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Q4 Macro Themes Conference Call on Monday, October 8th

Takeaway: Please join us for our Q4 Macro Themes Conference Call.

Next Monday, October 8th at 1:30pm EST, the Hedgeye Macro Team, led by CEO Keith McCullough, and DOR Daryl Jones, will be hosting our Q4 2012 Macro Themes Call.

 

Topics will include:

 

1.       #EarningsSlowing – Corporate margins are stretched on numerous metrics. Even with financial engineering we suggest there’s limited upside in the results from here.  We expect the gravity of global growth slowing and inflation accelerating to impact consumer and corporate P&Ls alike.

 

2.       Bubble #3 – Following the tech and housing bubbles, the charts of Bernanke’s Commodity Bubble could not be more crystal clear. So when does this bubble pop?  We’ll continue to take our cues from the US Dollar and weigh the influence of policy and fundamentals across the complex.

 

3.       Keynesian Cliff – We wrap together an analysis of the U.S. Presidential  race with the nearing US fiscal  cliff.  We discuss the impact of investors potentially shifting their attention away from  Europe and back to the U.S.’s ugly imbalances.

 

As always, valued mid & top tier clients of our MACRO vertical will automatically receive the materials and dial-in number prior to the call. If you have any questions please contact . 

 

 

ABOUT HEDGEYE

Hedgeye Risk Management is a leading independent provider of real-time investment research. Focused exclusively on generating and delivering actionable investment ideas, the firm combines quantitative, bottom-up and macro analysis with an emphasis on timing. The Hedgeye team features some of the world's most regarded research analysts - united around a vision of independent, uncompromised real-time investment research as a service.

 

ABOUT KEITH MCCULLOUGH 

Prior to founding Hedgeye Risk Management, Keith built a track record as a successful hedge fund manager at the Carlyle-Blue Wave Partners hedge fund, Magnetar Capital, Falconhenge Partners, and Dawson-Herman Capital Management. He got his start as an institutional equity sales analyst at Credit Suisse First Boston after earning his Bachelor of Arts in Economics from Yale University, where he captained the Yale Varsity Hockey Team to a Division I Ivy League Championship. Keith is also a Contributing Editor to CNBC TV, Fortune Magazine and author of Diary of a Hedge Fund Manager (Wiley 2010).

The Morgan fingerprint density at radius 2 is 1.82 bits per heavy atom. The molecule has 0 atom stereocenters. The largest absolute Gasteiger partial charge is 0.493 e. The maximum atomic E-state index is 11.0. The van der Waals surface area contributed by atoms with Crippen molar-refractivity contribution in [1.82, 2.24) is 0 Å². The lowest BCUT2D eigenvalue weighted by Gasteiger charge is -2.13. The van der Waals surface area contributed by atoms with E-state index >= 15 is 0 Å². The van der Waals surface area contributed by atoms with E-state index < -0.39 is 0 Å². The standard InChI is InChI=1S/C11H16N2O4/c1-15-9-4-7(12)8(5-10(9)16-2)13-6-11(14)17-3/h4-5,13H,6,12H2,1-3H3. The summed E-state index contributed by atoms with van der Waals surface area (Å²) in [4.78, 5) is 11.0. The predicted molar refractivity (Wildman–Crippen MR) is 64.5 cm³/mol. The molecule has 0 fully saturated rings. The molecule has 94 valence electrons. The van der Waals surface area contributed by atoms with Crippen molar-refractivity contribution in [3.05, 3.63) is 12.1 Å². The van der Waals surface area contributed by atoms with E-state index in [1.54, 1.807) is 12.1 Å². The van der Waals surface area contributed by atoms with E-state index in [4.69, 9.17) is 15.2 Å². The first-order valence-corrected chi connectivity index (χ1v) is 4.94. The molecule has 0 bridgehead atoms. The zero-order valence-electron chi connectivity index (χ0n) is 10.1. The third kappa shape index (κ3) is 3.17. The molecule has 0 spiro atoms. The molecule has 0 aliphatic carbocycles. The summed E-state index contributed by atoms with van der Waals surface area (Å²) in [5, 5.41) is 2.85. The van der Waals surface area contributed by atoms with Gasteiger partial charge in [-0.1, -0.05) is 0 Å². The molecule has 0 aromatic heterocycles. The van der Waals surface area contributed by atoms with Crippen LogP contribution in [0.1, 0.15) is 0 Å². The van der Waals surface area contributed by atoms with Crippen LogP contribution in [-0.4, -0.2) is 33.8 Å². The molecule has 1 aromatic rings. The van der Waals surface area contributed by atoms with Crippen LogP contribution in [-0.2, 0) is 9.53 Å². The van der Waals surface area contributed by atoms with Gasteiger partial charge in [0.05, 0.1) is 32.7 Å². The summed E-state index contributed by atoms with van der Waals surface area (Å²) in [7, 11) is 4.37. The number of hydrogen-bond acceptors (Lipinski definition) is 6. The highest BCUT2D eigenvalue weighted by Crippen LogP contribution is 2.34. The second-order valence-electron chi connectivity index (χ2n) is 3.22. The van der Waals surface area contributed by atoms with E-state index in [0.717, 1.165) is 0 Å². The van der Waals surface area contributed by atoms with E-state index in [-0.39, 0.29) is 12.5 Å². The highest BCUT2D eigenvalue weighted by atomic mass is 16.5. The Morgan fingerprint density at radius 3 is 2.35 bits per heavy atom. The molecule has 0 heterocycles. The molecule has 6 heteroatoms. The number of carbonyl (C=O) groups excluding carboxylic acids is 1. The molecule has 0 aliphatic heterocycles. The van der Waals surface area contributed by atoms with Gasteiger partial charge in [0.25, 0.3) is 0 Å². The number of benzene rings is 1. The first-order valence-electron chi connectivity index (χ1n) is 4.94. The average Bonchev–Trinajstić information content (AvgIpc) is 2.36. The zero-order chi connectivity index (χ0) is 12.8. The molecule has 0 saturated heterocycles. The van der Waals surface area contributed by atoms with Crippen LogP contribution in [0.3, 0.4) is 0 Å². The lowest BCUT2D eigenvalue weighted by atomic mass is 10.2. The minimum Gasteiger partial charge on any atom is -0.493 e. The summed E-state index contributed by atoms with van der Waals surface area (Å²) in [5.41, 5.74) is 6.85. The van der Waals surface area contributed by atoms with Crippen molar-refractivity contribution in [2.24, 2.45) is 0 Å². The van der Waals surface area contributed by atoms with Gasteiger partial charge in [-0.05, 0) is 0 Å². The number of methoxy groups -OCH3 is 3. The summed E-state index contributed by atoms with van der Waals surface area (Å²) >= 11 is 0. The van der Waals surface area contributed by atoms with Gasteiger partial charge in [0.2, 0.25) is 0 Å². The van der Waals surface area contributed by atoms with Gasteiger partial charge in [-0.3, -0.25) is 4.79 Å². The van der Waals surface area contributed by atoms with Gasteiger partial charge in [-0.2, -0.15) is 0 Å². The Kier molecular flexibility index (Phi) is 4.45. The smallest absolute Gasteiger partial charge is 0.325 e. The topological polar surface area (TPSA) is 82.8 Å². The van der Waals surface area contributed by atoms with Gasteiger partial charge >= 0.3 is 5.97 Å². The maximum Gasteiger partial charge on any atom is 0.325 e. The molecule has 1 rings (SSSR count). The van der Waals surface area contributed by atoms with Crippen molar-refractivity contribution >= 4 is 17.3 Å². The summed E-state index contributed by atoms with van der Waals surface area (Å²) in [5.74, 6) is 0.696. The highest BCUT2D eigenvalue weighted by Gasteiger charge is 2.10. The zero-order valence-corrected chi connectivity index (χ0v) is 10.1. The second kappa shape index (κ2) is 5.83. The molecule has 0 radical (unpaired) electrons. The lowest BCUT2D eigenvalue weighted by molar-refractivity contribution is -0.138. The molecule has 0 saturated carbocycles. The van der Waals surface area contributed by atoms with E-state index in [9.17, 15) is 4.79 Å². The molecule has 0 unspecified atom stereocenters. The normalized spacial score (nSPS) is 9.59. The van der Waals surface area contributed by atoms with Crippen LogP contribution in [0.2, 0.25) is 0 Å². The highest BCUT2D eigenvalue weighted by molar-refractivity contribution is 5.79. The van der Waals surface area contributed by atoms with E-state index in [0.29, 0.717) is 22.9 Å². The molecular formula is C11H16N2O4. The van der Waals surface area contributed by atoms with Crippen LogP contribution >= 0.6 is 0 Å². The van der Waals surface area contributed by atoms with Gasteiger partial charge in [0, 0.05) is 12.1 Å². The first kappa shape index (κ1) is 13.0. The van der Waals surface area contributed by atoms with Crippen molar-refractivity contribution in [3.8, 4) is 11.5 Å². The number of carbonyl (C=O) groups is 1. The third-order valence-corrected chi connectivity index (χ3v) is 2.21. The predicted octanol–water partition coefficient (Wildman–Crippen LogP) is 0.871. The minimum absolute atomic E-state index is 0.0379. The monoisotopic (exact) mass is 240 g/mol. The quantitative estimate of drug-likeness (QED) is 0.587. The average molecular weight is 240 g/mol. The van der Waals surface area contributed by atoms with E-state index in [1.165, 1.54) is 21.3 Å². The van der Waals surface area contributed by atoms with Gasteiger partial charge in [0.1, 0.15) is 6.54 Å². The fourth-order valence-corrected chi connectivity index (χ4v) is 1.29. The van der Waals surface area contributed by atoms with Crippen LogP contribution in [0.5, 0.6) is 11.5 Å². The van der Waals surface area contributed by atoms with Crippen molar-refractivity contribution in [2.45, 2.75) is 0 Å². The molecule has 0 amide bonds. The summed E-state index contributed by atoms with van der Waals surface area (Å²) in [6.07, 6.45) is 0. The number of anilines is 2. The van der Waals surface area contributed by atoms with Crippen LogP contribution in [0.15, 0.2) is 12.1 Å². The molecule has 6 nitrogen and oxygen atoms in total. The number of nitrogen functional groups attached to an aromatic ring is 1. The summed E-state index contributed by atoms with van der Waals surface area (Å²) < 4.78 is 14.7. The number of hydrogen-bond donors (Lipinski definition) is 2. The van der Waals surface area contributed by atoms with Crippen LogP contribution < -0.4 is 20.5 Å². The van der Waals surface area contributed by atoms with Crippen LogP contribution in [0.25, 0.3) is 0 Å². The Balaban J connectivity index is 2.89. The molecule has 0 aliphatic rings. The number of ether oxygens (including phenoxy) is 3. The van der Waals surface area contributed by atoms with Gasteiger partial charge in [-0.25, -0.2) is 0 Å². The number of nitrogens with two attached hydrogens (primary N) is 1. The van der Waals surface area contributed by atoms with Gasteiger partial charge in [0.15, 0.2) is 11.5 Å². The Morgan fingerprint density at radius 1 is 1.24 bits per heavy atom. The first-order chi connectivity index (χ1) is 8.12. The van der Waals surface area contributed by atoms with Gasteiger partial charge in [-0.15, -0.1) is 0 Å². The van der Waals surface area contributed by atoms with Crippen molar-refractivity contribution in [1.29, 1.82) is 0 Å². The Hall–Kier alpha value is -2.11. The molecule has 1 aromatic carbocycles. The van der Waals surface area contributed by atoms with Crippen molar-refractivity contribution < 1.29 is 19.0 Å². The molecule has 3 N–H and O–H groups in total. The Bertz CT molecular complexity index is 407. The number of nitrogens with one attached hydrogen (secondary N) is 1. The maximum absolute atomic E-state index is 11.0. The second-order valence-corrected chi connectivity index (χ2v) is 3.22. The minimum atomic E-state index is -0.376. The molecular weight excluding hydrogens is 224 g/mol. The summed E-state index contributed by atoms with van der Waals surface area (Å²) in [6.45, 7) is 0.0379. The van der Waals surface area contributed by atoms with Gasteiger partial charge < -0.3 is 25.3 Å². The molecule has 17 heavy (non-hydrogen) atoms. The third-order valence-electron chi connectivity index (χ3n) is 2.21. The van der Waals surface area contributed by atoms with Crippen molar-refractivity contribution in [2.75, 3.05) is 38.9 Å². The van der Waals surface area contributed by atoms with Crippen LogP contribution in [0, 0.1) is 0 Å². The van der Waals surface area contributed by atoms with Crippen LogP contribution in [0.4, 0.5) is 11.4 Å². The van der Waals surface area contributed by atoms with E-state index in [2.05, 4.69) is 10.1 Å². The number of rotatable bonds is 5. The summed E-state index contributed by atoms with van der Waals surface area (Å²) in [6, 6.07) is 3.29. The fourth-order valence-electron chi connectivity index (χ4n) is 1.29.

ABOUT DARYL JONES

Prior to joining Hedgeye Risk Management, Daryl was the Sector Head for Basic Materials at HIG Capital's hedge fund, Brightpoint Capital. Earlier, Daryl founded the public investment effort at Onex Corporation, a leading private equity firm. At Hedgeye, Daryl covers commodities, geo-politics and major asset classes outside of equities. 


ASIA’S NOT HELPING THE GROWTH BULLS

Takeaway: While the consensus bull case has been far removed from anything fundamental, Asian GROWTH data does imply incremental deterioration.

SUMMARY BULLETS:

 

  • The trends across Asian export, import and industrial production statistics continue to come in weak, portending negatively for global growth over intermediate term.
  • US economic growth is particularly at risk, given the relationship between Asian economic activity and that of our own.
  • The list of potential negative TREND-duration economic catalysts is long and their respective probabilities are all rising, not falling. To recap:
    • Some combination of fiscal tightening in the US if the Fiscal Cliff is not completely skirted;
    • An incremental slowdown in global industrial production activity due to continued weakness in the Chinese economy (i.e. Chinese demand fails to match hopeful expectations that anticipate some degree of large-scale stimulus);
    • Outright tightening of Chinese monetary policy or incremental tightening in its property market;
    • A resurgence of European sovereign debt and banking risk (that crisis is far from over);
    • A meaningful acceleration of global geopolitical risk (Israel/Iran? Syria? US consulates?);
    • An accelerated bout of protectionism due to the Sino-Japanese tensions and/or due to Obama/Romney China bashing.
    • A potential Japanese sovereign debt scare; and
    • A noteworthy deterioration in the US labor market as corporations reduce headcount amid cost-cutting initiatives in a desperate attempt to meet lofty consensus EPS forecasts in a slowing top line environment (2007-08 re-do?).